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Size-dependent modelling of elastic sandwich beams with prismatic cores Bruno Reinaldo Goncalves , Jani Romanoff PII: DOI: Reference:

S0020-7683(17)30534-6 10.1016/j.ijsolstr.2017.12.001 SAS 9819

To appear in:

International Journal of Solids and Structures

Received date: Revised date: Accepted date:

17 August 2017 10 November 2017 1 December 2017

Please cite this article as: Bruno Reinaldo Goncalves , Jani Romanoff , Size-dependent modelling of elastic sandwich beams with prismatic cores, International Journal of Solids and Structures (2017), doi: 10.1016/j.ijsolstr.2017.12.001

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Size-dependent modelling of elastic sandwich beams with prismatic cores Bruno Reinaldo Goncalves* and Jani Romanoff Aalto University, Department of Mechanical Engineering, FI-00076 Aalto, Finland *Corresponding author: [email protected]

ABSTRACT Sandwich panel strips with prismatic cores are modelled using the modified couple stress

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theory and their elastic size-dependent bending behavior investigated. Compatibility between the discrete sandwich and continuum beam kinematics is first discussed. A micromechanicsbased framework to estimate effective mechanical properties is provided and unit cell models constructed with elementary beam elements to determine the stiffness parameters of various prismatic cores. Numerical studies show that the modified couple stress Timoshenko beam

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enhances the static deflection predictions of the classical Timoshenko model. A sensitivity measure based on structural ratios is proposed to estimate the influence of size effects in the global beam-level response. The parameters governing size effects in elastic sandwich beams are identified: face-to-core thickness ratio, core density and topology, vertical corrugation

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order and set of load and boundary conditions. Size effects are shown more pronounced in low-density cores that rely on corrugation bending as shear-carrying mechanism. Based on

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the external load, boundary conditions and sensitivity factor, one can assess whether size effects are non-negligible in a given engineering structure.

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Keywords: Size effect, sandwich panels, couple stress theory, prismatic cores

1. Introduction

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All-metal prismatic sandwich panels are a lightweight alternative to conventional plates used in civil, mechanical, vehicle engineering and other applications. The structure is composed of two skins separated by a low-density, visibly discrete core, which governs the mechanical properties and can be tailored based on the application requirements. In the marine industry, sandwich panels with various cores have been studied to substitute the conventional plate with ribs arrangement (Kujala and Klanac, 2005). Prismatics such as the X- and Y-cores have been used for the double hull design due to their relative simple production and impact performance (Naar et al., 2002; Ehlers et al., 2012). Advances in manufacturing encouraged the development of micro-architectured prismatics, whose multifunctional capacity includes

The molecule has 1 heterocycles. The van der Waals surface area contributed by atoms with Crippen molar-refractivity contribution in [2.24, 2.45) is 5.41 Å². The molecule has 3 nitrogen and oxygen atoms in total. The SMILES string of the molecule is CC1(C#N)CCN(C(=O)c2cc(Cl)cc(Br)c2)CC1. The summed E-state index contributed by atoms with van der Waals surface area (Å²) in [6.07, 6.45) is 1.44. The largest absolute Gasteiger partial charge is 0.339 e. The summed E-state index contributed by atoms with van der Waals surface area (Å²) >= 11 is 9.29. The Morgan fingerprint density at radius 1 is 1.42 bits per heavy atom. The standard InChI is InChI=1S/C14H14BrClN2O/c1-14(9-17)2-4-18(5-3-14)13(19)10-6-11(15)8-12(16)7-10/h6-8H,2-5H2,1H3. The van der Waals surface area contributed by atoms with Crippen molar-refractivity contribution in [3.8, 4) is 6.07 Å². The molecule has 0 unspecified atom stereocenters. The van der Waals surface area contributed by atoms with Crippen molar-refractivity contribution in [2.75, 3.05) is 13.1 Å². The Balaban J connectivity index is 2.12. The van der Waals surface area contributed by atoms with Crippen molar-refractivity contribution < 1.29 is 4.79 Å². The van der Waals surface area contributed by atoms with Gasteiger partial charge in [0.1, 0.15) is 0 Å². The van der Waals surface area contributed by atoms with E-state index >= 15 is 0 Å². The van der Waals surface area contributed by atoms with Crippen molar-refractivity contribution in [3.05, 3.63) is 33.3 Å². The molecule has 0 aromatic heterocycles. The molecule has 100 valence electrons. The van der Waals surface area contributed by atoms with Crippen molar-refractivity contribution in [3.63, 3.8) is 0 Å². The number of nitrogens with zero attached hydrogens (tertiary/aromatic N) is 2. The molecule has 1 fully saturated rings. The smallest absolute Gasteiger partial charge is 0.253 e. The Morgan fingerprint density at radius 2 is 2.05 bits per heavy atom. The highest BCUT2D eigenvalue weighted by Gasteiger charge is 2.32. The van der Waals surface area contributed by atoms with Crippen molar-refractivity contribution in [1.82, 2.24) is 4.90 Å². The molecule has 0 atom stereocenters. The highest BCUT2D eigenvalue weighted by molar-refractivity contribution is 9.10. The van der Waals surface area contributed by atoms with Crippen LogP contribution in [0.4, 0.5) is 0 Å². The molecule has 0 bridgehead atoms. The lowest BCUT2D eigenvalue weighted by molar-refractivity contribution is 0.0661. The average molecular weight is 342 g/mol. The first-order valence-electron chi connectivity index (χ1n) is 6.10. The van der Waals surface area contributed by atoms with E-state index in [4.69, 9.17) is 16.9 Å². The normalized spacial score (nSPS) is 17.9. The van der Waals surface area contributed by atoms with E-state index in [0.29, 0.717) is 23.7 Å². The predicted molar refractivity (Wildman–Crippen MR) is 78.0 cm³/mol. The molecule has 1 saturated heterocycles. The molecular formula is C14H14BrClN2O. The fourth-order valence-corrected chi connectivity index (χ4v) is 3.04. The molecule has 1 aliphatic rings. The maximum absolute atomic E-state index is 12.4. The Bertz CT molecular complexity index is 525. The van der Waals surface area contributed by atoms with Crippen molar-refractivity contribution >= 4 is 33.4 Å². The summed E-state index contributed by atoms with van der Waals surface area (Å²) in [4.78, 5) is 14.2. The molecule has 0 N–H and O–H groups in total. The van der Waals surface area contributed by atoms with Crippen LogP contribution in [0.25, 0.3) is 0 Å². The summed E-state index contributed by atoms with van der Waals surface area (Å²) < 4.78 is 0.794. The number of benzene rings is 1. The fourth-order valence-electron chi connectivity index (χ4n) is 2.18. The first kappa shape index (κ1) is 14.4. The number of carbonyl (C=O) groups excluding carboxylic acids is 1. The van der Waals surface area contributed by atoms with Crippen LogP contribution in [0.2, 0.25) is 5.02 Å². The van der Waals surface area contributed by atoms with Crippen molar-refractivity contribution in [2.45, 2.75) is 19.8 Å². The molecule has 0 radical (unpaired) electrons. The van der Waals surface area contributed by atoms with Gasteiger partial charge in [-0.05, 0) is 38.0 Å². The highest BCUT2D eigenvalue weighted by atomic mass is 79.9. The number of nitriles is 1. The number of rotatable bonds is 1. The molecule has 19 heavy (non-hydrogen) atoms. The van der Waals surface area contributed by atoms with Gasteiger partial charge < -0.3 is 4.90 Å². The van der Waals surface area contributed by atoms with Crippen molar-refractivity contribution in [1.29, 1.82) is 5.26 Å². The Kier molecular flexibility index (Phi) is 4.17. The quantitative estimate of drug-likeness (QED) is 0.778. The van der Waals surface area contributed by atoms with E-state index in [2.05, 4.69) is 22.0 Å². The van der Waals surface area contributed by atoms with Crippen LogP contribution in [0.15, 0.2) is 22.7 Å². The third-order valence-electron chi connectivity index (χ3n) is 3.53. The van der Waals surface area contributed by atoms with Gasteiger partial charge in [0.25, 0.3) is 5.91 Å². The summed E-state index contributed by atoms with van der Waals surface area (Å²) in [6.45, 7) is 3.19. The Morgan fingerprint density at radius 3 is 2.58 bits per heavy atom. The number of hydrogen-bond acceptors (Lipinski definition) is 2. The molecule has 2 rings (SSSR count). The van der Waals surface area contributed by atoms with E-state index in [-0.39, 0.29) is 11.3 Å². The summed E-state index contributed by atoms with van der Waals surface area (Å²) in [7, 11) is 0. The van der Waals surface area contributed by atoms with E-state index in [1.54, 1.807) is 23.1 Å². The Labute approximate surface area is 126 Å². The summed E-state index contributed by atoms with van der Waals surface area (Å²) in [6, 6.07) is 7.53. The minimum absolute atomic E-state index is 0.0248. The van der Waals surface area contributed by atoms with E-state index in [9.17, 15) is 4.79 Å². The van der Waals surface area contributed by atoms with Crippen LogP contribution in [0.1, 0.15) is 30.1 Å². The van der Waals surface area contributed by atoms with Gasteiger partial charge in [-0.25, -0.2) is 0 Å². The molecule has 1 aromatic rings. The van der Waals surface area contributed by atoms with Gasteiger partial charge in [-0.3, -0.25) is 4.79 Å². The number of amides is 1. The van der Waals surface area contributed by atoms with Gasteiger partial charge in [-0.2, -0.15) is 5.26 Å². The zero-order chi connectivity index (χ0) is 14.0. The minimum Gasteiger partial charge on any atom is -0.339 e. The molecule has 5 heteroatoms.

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superior heat and energy absorption performances (Valdevit et al., 2004; Gu et al., 2001; Evans et al., 2001). Overall, the discrete character of prismatic cores leads to computational modelling challenges due to the presence of consecutive length scales, as representing their actual geometry is usually inefficient. Effective continuum models are therefore sought to facilitate the analysis and optimization of such structures. In a broad sense, continuum models of sandwich structures are divided into ply-level

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layerwise and equivalent single layer (ESL) categories; see Carrera and Brischetto (2009) for details. In the context of low-complexity single-layer models, the sandwich theory (e.g. Allen, 1969; Zenkert, 1995) is the classical reference, where deflections are decomposed into bending and shear terms and compatibility between faces and core is invoked. More recently, the homogenization theory based on asymptotic expansion of cell quantities has been used to

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describe the response of periodic structures such as sandwich panels (Hassani and Hinton, 1998; Buannic et al., 2003) based on classical and first-order shear deformation theories. Prismatic sandwich panels compose an application case where relatively flexible cores result in non-negligible local effects and size dependency. An enhanced model is therefore needed to include the internal cell stiffness to the continuum, improving the shear stress distribution

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description near discontinuities and capturing size effects.

In recent years, microstructure-dependent theories re-emerged as an alternative to account

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for the influence of different scales in the global structural response. Liu and Su (2009) have proposed using a two-dimensional couple stress model and theoretically derived length scale

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parameters to capture size effects in cellular solids. The modified couple stress theory of Yang et al. (2002) and generalizations to beams (e.g. Park and Gao, 2006; Ma et al., 2008;